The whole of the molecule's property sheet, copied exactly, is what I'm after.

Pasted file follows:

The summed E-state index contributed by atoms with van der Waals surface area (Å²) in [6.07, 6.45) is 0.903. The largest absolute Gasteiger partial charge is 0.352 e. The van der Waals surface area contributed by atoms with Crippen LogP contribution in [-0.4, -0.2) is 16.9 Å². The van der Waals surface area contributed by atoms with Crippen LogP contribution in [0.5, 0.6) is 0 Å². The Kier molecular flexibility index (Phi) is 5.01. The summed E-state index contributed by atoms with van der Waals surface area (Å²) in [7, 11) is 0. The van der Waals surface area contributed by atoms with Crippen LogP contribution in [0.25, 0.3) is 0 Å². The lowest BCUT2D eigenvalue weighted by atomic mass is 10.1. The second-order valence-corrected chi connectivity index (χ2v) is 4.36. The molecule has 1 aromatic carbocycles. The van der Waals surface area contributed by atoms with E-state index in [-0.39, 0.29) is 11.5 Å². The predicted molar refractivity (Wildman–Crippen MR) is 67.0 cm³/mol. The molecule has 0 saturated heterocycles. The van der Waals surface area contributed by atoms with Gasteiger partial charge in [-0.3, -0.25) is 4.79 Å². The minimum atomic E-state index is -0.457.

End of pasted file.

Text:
The summed E-state index contributed by atoms with van der Waals surface area (Å²) in [6.07, 6.45) is 0.903. The largest absolute Gasteiger partial charge is 0.352 e. The van der Waals surface area contributed by atoms with Crippen LogP contribution in [-0.4, -0.2) is 16.9 Å². The van der Waals surface area contributed by atoms with Crippen LogP contribution in [0.5, 0.6) is 0 Å². The Kier molecular flexibility index (Phi) is 5.01. The summed E-state index contributed by atoms with van der Waals surface area (Å²) in [7, 11) is 0. The van der Waals surface area contributed by atoms with Crippen LogP contribution in [0.25, 0.3) is 0 Å². The lowest BCUT2D eigenvalue weighted by atomic mass is 10.1. The second-order valence-corrected chi connectivity index (χ2v) is 4.36. The molecule has 1 aromatic carbocycles. The van der Waals surface area contributed by atoms with E-state index in [-0.39, 0.29) is 11.5 Å². The predicted molar refractivity (Wildman–Crippen MR) is 67.0 cm³/mol. The molecule has 0 saturated heterocycles. The van der Waals surface area contributed by atoms with Gasteiger partial charge in [-0.3, -0.25) is 4.79 Å². The minimum atomic E-state index is -0.457.